Set length property

Dean Landolt dean at deanlandolt.com
Tue Feb 14 18:38:34 PST 2012


On Tue, Feb 14, 2012 at 9:17 PM, Rick Waldron <waldron.rick at gmail.com>wrote:

>
>
> On Tue, Feb 14, 2012 at 8:50 PM, Dean Landolt <dean at deanlandolt.com>wrote:
>
>>
>>
>> On Tue, Feb 14, 2012 at 8:14 PM, Rick Waldron <waldron.rick at gmail.com>wrote:
>>
>>> On Feb 14, 2012, at 4:20 PM, "Tab Atkins Jr." <jackalmage at gmail.com>
>>> wrote:
>>>
>>> > On Tue, Feb 14, 2012 at 1:10 PM, Dean Landolt <dean at deanlandolt.com>
>>> wrote:
>>> >> On Tue, Feb 14, 2012 at 3:54 PM, Tab Atkins Jr. <jackalmage at gmail.com
>>> >
>>> >> wrote:
>>> >>> On Sun, Feb 12, 2012 at 7:08 PM, Brendan Eich <brendan at mozilla.org>
>>> wrote:
>>> >>>> See the thread containing Dean Landolt's dissent on 'length' being
>>> the
>>> >>>> best
>>> >>>> name:
>>> >>>>
>>> >>>>
>>> https://mail.mozilla.org/pipermail/es-discuss/2011-November/018571.html
>>> >>>>
>>> >>>> The January 19 2012 meeting notes recorded here:
>>> >>>>
>>> >>>>
>>> https://mail.mozilla.org/pipermail/es-discuss/2012-January/019784.html
>>> >>>>
>>> >>>> include "At next meeting MarkM will present a tiny API proposal for
>>> maps
>>> >>>> and
>>> >>>> sets."
>>> >>>
>>> >>> In today's practice, iterables are ducktyped by the presence of a
>>> >>> "length" property.
>>> >>
>>> >>
>>> >> IME they're ducktyped by the presence of forEach (this is far from
>>> perfect).
>>> >> Length has nothing to do with iterability. What about generators?
>>> >
>>> > I don't want to go looking anything up right now, but I have lots of
>>> > memories of things looking for the presence of "length" to denote an
>>> > array-like.
>>>
>>> Not only that, `length` is how ES's own Array methods control iteration.
>>>
>>
>> What does that have to do with ducktyping an array?
>>
>
>  Apologies, I was actually responding to "Length has nothing to do with
> iterability", wherein `length` plus numeric index has everything to do with
> the ability to iterate (as far as the Array methods are concerned). I'm not
> saying that law has to apply to Map and Set.
>
>
>
>> All kinds of objects have length properties -- it'd be foolish to assume
>> you have an array-like with nothing more than an object w/ a length.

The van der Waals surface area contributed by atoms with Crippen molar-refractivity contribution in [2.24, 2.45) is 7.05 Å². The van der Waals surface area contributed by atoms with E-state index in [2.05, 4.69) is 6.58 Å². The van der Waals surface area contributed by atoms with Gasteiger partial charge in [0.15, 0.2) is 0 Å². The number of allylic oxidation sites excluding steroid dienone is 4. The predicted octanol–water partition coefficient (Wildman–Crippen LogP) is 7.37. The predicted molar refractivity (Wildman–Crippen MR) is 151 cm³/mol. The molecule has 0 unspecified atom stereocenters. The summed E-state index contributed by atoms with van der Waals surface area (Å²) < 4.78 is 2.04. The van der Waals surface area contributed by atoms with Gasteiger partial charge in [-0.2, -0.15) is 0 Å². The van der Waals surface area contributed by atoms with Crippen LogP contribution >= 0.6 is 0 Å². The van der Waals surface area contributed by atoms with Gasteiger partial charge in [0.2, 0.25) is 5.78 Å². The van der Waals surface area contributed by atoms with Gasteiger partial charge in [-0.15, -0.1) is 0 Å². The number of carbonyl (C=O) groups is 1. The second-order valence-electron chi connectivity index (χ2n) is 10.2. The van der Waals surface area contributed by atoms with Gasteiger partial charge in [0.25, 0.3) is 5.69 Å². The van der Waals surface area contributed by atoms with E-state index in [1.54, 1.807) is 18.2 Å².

>>
>
> Agreed.
>
>
>>
>>
>>> > [].forEach.call({ 0: "bar", 1: "qux" }, function(val) {
>>> console.log(val);  });
>>> undefined
>>>
>>> > [].forEach.call({ 0: "bar", 1: "qux", length: 2 }, function(val) {
>>> console.log(val);  });
>>> bar
>>> qux
>>> undefined
>>>
>>
>> Yes, length is used to denote the existence of an enumeration.
>>
> The only thing this has to do with iteration is that enumerations are
>> iterable.
>>
>
>> The closest thing we have to an iteration protocol in es5 is forEach and
>> friends -- if you have an object with forEach you know you've got some kind
>> of iterable.
>>
>
> That's just as flimsy as the assumption that anything with `length` is
> iterable, right?
>
> { forEach: function() {} }
>

I'd say less so, but yeah, not by all that much :)


>  >
>>> >
>>> >>>  I don't think an "[implication of] metric
>>> >>> topology" matters to basically anyone who's not a huge
>>> language-design
>>> >>> nerd. ^_^
>>> >>
>>> >> I'm pretty sure math geeks would disagree.
>>> >
>>> > We math geeks are also thin on the ground, so the point of my
>>> > assertion (that the number of people who care is vanishingly small)
>>> > still holds.
>>> >
>>> >
>>> >>> Additionally, having multiple names for the "size of" property makes
>>> >>> it more difficult to learn, and more difficult to create generic
>>> code.
>>> >>
>>> >> That's a bold assertion. I'd argue that having two different names
>>> for two
>>> >> things that are fundamentally different is quite practical. It's
>>> especially
>>> >> useful for writing generic code ;)
>>> >
>>> > They're not fundamentally different unless you go to some lengths (pun
>>> > not intended) to make them so.  "length" is the size of a collection;
>>> > it doesn't immediately denote anything about the indexability of said
>>> > collection.
>>> >
>>> >
>>> >> But more practically we need different names -- setting length has
>>> certain
>>> >> expectations that wouldn't hold across all collections. Violating
>>> these
>>> >> expectations would make things ever more difficult to learn...and
>>> generic
>>> >> code even harder to write.
>>> >
>>> > This sounds pretty reasonable.  The fact that 'length' is settable on
>>> > Array is pretty weird in the first place imo,
>>>
>>> If you think of `length` in terms of measuring a physical thing, it's
>>> not weird at all.
>>>
>>
>> The fact that it shaves off array tails is a little weird though, right?
>>
>
> When I shorten the length of something, unless I've specifically asked for
> it, it should be discarded. Like haircuts, or fabric. All I'm saying is
> that I disagree that it's in any way "weird". You're welcome to disagree
> and hold onto that, but I'm never going to agree that any aspect of
> `length` is "weird".
>

Perhaps I should have said *possibly surprising*, especially in light of
the fact that you can't subtype array and couldn't otherwise emulate the
behavior pre-es5.
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